Meanwhile there are possible beneficial effects from the fact that at least taxes have been lower because the price gouging has actually been done by government – ultimately the investors who lose their money will have paid a de facto tax. But of course when land sales reduce, local government will need to impose new taxes.

    I don’t know whether there has been a deliberate plan all along or whether these things have happened by default. If there is a deliberate plan, the next stages to follow the end of the urban property bubble will be already known in the CCP leadership.

    • all those apartments in decrepit polluted cities of 15 million poor people that we have never heard the name of that rich shanghai people own will not be worth anything near what they think when reality finally rears its head in china

      people refer to others when i have visited as this person owns 10 units and this person owns 20 units. all these units are empty cement shells which they bought for a pittance and are now apparently worth 300k each and from which they have borrowed this amount against for a luxury car a LV bag and a home overseas.

      the CCP has an enormous problem here, which, is nothing compared to the fact their food is cancer, their air is cancer and the water is polluted and has nearly run out.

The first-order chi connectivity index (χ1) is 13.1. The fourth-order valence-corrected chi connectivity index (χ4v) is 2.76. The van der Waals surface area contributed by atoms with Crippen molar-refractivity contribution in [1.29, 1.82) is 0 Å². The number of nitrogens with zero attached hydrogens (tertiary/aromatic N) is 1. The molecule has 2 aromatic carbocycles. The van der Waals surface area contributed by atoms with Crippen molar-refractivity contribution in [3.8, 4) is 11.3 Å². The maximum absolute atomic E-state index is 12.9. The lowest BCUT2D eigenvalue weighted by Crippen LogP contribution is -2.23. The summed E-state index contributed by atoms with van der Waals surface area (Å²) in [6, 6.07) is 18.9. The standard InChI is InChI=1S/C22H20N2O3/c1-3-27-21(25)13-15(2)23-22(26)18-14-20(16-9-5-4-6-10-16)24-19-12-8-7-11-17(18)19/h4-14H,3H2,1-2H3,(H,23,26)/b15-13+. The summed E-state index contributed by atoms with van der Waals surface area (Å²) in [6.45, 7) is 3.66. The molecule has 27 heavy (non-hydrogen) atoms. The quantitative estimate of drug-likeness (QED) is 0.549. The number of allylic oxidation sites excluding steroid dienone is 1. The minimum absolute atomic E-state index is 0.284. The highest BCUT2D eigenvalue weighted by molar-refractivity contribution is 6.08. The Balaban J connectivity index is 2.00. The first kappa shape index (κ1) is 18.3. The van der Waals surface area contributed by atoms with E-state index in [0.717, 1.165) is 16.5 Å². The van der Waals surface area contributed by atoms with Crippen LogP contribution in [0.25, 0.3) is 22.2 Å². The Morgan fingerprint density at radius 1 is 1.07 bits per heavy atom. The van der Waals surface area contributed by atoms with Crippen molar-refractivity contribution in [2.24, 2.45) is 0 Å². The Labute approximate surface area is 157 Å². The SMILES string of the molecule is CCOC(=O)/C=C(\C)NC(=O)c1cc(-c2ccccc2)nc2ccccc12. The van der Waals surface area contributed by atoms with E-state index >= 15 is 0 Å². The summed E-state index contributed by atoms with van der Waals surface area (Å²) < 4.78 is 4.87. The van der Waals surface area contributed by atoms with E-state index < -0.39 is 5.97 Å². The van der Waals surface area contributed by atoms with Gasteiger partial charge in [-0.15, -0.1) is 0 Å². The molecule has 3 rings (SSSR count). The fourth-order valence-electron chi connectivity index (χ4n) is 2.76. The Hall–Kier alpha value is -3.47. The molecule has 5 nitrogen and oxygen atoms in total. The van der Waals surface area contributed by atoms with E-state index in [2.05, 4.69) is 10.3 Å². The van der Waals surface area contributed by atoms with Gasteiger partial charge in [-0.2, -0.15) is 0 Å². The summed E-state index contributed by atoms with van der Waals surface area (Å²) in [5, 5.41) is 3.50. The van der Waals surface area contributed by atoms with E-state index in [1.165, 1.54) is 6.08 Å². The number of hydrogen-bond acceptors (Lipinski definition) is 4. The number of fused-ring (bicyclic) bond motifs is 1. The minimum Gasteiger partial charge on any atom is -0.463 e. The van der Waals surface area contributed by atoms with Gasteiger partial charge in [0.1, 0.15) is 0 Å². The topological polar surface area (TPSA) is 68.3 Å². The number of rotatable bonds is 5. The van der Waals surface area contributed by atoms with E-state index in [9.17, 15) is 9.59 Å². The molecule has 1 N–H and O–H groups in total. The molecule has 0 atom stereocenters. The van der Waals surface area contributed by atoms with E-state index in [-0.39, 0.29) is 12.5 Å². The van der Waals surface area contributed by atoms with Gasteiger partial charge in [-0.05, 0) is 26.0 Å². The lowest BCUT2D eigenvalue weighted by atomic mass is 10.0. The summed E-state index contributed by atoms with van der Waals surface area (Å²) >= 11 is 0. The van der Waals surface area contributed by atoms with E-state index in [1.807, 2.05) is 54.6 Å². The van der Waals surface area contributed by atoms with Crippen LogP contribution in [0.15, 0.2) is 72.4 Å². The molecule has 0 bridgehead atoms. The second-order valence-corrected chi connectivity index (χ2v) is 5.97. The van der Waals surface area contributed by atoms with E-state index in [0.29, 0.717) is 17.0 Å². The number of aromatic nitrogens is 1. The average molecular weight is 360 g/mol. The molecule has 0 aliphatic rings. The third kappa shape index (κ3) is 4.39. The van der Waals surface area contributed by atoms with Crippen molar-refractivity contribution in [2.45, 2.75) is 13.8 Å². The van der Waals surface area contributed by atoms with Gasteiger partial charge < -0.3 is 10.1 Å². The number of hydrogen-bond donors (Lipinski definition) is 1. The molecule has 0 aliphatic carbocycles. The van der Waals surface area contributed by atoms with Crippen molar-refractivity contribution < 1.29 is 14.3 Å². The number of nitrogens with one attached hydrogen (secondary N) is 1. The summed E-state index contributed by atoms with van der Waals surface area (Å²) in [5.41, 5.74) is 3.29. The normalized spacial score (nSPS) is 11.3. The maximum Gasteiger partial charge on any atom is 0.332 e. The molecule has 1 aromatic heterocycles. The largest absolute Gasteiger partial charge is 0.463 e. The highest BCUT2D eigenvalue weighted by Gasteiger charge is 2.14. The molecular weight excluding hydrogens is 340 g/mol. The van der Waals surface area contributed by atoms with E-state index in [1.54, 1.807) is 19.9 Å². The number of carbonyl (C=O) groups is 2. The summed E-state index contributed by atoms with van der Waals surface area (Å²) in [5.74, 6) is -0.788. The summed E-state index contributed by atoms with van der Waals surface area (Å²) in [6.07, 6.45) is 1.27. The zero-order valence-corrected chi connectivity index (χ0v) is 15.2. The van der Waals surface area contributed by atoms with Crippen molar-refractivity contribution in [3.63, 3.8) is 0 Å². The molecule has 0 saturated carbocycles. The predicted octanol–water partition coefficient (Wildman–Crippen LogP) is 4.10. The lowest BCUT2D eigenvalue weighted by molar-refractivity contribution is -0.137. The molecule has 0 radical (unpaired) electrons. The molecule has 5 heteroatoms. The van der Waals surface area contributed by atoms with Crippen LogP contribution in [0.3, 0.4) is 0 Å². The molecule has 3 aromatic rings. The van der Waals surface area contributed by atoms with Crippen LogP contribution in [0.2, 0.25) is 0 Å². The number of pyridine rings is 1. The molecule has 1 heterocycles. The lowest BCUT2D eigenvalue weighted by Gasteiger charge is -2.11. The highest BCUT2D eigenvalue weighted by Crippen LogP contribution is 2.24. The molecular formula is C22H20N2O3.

What has saved the CCP so far is a lack of education and the fact that most would prefer a LV bag to clean air and food.

    • If there is a deliberate plan, the next stages to follow the end of the urban property bubble will be already known in the CCP leadership.

      Of course the existence of a plan is a very long way from guaranteeing the plan’s success.

    • “If there is a deliberate plan, the next stages to follow the end of the urban property bubble will be already known in the CCP leadership.”

      Phil, how much control do you think the CCP actually have over their economy? I often wonder. I’d certainly love to be a fly on the wall in the top leadership meetings. Of course the huge quantities of pride that would be within the CCP would conceal any of their uncertainties or lack of control around China’s future.

      • I agree – I am just thinking out loud, that it is quite possible they have managed it deliberately as it has gone so far. All that land sales revenue in lieu of taxation – quite possibly there won’t be any bailouts, in contrast to western countries where the bubble revenue hasn’t even been captured by government in the first place. The Chinese could actually be doing the “bubble route to growth” deliberately, with “Chinese characteristics” that avert the moral hazard of the western approach. The Chinese may end up with a very chastened middle class that won’t speculate on property ever again.

    • casewithscience

      Japan has a population of 125m and GDP of 5tril. China has a population of 1.4b and GDP of 14tril.

      Japan has almost purely internal ownership of product lines. China has a bizarre system which is open to manipulation by foreign designers and manufacturers.

      They are very different and I cannot see the same stagflation happening in China as did for Japan. The social undercurrent in China is nowhere as stable as it is/was in Japan. Where Japan just stagflated, China could erupt in social disharmony.